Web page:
• His death in 2002 was celebrated in the capital, Luanda 

Cold War rebel leader reburied after 17 years

Can Cardinals coach Kliff Kingsbury succeed where other college coaches failed?

Can Cardinals coach Kliff Kingsbury succeed where other college coaches failed?

TEMPE, Ariz. — What Kliff Kingsbury is doing — going from college head coach at Texas Tech directly to the NFL as head coach of the Arizona Cardinals — isn’t new.
But there’s a reason why Kingsbury is just the 12th head coach to make the jump since 2000 and why he’s the first since Bill O’Brien left Penn State in 2014 to take over the Houston Texans.
“There’s a huge, gigantic learning curve,” said Butch Davis, who jumped from the Miami Hurricanes to the Cleveland Browns in 2001. “You got to get in all the different things: contracts, free agency, the salary cap.”

And that’s coming from a coach who knew what he was getting into, having spent six seasons as a Dallas Cowboys assistant, including his last two as defensive coordinator.
It’s still early for Kingsbury, who was the head coach at Texas Tech for six seasons before getting fired in November. But making the move from college to the pros isn’t an easy transition — just ask his predecessors.
“If you got a good job in college, you’re going to be favored, out of 12 games, eight or so,” said Steve Spurrier, who ended a successful run at the University of Florida to take the Washington Redskins job in 2002. “Shoot, Alabama would be favored in every one of them. In the NFL, every game is sort of a toss-up. If you can win almost all your close games, you’ll do very well if you got a pretty good team.”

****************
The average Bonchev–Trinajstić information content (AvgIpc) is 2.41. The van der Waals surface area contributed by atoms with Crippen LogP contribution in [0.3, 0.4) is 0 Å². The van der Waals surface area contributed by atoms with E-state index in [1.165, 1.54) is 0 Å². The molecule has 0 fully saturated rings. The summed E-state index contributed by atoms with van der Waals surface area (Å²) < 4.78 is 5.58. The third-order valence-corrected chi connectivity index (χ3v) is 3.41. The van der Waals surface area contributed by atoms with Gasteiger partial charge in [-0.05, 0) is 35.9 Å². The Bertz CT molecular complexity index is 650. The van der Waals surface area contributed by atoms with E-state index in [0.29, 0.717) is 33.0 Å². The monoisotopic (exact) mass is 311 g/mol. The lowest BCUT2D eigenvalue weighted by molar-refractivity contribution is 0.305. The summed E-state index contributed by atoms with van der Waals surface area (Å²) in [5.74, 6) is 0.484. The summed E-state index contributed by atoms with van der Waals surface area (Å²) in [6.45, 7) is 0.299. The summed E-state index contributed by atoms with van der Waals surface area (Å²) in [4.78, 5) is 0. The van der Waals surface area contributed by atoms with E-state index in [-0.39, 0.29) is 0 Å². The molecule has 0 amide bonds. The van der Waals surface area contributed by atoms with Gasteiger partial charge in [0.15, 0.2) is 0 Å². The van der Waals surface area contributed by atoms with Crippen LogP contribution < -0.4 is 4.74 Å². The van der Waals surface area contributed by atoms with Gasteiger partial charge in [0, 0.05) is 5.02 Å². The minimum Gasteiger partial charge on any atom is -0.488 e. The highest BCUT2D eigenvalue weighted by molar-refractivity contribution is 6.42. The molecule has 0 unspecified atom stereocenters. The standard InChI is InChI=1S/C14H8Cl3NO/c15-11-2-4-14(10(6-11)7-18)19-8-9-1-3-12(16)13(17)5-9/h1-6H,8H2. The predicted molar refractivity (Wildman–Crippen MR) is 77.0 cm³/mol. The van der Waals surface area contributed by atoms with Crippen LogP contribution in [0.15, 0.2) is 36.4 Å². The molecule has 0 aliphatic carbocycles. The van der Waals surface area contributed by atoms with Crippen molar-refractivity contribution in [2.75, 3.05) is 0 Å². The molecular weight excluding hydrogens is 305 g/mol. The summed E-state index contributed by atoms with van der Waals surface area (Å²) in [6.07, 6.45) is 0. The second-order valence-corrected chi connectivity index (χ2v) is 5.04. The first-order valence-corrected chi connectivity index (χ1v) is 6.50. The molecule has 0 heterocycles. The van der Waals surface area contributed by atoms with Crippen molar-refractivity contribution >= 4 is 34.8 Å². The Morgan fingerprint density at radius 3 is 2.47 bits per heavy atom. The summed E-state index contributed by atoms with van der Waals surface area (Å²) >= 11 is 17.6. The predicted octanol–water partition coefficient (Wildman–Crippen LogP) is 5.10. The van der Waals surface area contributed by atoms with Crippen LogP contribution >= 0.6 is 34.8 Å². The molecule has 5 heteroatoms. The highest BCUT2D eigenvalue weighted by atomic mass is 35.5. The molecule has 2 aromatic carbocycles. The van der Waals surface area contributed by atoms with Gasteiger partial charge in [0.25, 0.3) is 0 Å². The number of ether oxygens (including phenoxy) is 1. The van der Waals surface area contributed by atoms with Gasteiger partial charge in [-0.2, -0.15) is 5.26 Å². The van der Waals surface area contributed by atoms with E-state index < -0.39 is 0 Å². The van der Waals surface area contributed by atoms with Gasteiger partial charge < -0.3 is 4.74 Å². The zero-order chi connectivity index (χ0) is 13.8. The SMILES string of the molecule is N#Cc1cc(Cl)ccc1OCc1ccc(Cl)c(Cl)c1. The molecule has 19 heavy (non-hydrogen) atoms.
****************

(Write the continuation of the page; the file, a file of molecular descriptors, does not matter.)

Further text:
Of the 11 coaches who made the jump from colleges to the pros since 2000, only Chip Kelly and Spurrier were without previous coaching experience in the NFL — though Spurrier was the head coach of the USFL’s Tampa Bay Bandits from 1983-85.
Kingsbury has played in the league, but he’s never coached a snap there.
“To me, it’s a different transition,” said Seattle Seahawks coach Pete Carroll, who left USC for the Seahawks in 2010, of Kingsbury. “If you’ve been in the league and coached in the league and then you go to college and come back, it’s different. This is the maximum challenge for him, and he’s a great ball coach and he’s got a great system and all, and I’m sure that it won’t be something he can’t handle.
“But when you haven’t been in the league, there’s just some unique things about the makeup of the way things work and the timeframes and all of that that you have to get adjusted to, the rules are different, how we can coach guys and all that. There’s just a lot to acclimate to.”